The Register-Herald, Beckley, West Virginia

Latest News

October 15, 2013

Manchin working on plan to avoid default

BECKLEY — Sen. Joe Manchin, D-W.Va., has reached across the aisle in a effort to stave off a debt default and end the government shutdown.

In a Monday conference call, Manchin said he has worked with Sen. Susan Collins, R-Maine, and 10 others from both parties to hammer out a plan that could be presented soon.

“Nothing is final, but we are in a positive position, which we’re very pleased about,” Manchin said. “There have been 12 of us meeting for quite some time. We’ve had six Democrats and six Republicans. On the Republican side there’s Susan Collins; John McCain, R-Ariz.; Mike Johanns, R-Neb.; Kelly Ayotte, R-N.H.; Mark Kirk, R-Ill.; and Lisa Murkowski, R-Alaska.

“On the Democrat side there’s me, Amy Klobuchar, D-Minn.; Jeanne Shaheen, D-N.H.; Mark Pryor, D-Ark.; Angus King, D-Maine; Heidi Heitkamp, D-N.D.; and Joe Donnelly, D-Ind.”

Manchin said the team had worked out what they believe is a good offer and shared it with leadership for the last couple of days.

“What I think this plan will do is about funding the government,” he said. “That was one of the things we’ve talked about,  funding the government. That’s one of the most important things we can do is to make sure that we don’t default at all.

“The plan should outline what level (of budget for everything outside of Social Security and Medicare) we’re going to use. I think we’re going to use the $986 billion level. I can’t give you the particulars of how long it would fund, but I think it would be at least until January or so.”

If the plan is accepted, Manchin said it would give everyone a chance to sit down and talk about budgets, something they haven’t been able to get until now.

“What we did was mandated and agreed that everyone should go into a budget conference which we haven’t been able to get,” he said. “The Democrats have a budget proposal and the Republicans in the House have a budget proposal. Those two have to start meeting. We mandated that they meet and report back two weeks prior to the debt ceiling limit again so they can have the chance to look at sequestering and all of the things that they want to change, they can do that, but it needs to go through an orderly process.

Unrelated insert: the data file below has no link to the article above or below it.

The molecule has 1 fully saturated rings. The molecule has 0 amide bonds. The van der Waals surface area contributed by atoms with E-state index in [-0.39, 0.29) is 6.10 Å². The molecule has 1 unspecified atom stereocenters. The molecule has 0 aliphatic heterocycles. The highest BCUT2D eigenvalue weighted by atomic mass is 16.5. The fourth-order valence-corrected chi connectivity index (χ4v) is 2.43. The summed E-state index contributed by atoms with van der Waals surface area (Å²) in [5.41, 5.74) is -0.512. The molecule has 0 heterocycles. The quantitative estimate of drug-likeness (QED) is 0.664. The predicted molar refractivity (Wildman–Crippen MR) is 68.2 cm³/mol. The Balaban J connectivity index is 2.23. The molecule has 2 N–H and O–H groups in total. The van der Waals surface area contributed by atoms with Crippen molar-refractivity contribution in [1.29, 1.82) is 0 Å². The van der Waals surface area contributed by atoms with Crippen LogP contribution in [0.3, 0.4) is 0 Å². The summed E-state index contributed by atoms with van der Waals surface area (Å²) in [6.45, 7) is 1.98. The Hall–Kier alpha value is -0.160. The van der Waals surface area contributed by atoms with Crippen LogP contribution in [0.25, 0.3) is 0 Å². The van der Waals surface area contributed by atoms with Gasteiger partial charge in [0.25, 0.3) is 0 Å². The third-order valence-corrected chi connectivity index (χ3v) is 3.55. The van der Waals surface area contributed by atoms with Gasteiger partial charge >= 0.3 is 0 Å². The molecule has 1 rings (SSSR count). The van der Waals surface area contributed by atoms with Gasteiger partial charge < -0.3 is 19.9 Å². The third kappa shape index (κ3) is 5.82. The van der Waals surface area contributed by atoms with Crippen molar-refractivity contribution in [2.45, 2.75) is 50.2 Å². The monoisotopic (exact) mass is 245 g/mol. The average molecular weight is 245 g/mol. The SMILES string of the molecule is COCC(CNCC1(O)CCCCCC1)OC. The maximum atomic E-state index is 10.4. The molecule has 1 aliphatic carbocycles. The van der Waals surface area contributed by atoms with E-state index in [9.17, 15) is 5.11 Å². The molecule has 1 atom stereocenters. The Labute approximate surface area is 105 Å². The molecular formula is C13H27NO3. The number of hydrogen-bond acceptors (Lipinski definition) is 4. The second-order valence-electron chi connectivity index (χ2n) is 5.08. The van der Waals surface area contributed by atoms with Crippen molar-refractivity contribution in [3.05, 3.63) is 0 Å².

“The problem with budget talks right now is the Democrats are wanting to change the $967 billion sequestering budget and think it’s too (harsh) and too low, but it is the law.

“On the other hand, Republicans are trying to change Obamacare by de-funding it, which they can’t do. That’s the law also. The only way you can change a law is by correcting it or repealing it. It has to go through a process of repairs and appeals. That’s through the legislative process.”

Manchin said the current debt limit has a continuing resolution that will keep things running until the first of the year. A continuing resolution is a type of legislation that funds government agencies if a formal budgeting bill has not been signed into law by the end of Congress’ financial year.

Manchin says the plan also has a condition that will help medical device companies to transition into the Affordable Care Act system, also known as Obamacare.

“The medical device tax, that’s going to be delayed for two years,” he said. Republicans want to repeal that device tax and Democrats didn’t want to do anything with it so they negotiated for a two-year delay.”

The plan also has a condition that would let the government have some wiggle room with its budget in certain areas.

“We all agree that whatever happens, let’s say that the sequestering stays in place, then the federal government should be allowed to have flexibility, along with the Department of Defense, on how to manage the cuts that they are mandated.

“Once they make their recommendation, it has to come with approval of Congress. If Congress is unable to get together and agree on what they should approve or disapprove, then our plan will take effect in a timely matter so that way it doesn’t hold anyone hostage. It gives us a chance to start functioning in a proper way.”